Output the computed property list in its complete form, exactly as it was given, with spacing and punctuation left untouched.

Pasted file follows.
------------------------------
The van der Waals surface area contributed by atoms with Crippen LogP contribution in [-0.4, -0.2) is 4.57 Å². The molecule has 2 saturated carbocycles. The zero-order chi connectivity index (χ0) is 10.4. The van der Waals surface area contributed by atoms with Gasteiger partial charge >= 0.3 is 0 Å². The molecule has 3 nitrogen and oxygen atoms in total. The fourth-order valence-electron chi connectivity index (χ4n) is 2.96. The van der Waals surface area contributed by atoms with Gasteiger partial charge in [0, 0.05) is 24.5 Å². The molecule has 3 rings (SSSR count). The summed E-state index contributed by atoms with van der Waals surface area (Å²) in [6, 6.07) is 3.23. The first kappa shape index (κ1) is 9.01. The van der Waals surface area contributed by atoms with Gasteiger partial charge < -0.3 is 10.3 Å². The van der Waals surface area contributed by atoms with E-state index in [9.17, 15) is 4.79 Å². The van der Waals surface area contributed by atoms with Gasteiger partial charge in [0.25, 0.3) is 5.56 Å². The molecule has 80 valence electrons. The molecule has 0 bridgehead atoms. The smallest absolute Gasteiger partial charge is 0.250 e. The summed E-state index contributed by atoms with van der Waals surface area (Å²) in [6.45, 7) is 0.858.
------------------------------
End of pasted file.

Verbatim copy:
The van der Waals surface area contributed by atoms with Crippen LogP contribution in [-0.4, -0.2) is 4.57 Å². The molecule has 2 saturated carbocycles. The zero-order chi connectivity index (χ0) is 10.4. The van der Waals surface area contributed by atoms with Gasteiger partial charge >= 0.3 is 0 Å². The molecule has 3 nitrogen and oxygen atoms in total. The fourth-order valence-electron chi connectivity index (χ4n) is 2.96. The van der Waals surface area contributed by atoms with Gasteiger partial charge in [0, 0.05) is 24.5 Å². The molecule has 3 rings (SSSR count). The summed E-state index contributed by atoms with van der Waals surface area (Å²) in [6, 6.07) is 3.23. The first kappa shape index (κ1) is 9.01. The van der Waals surface area contributed by atoms with Gasteiger partial charge < -0.3 is 10.3 Å². The van der Waals surface area contributed by atoms with E-state index in [9.17, 15) is 4.79 Å². The van der Waals surface area contributed by atoms with Gasteiger partial charge in [0.25, 0.3) is 5.56 Å². The molecule has 80 valence electrons. The molecule has 0 bridgehead atoms. The smallest absolute Gasteiger partial charge is 0.250 e. The summed E-state index contributed by atoms with van der Waals surface area (Å²) in [6.45, 7) is 0.858.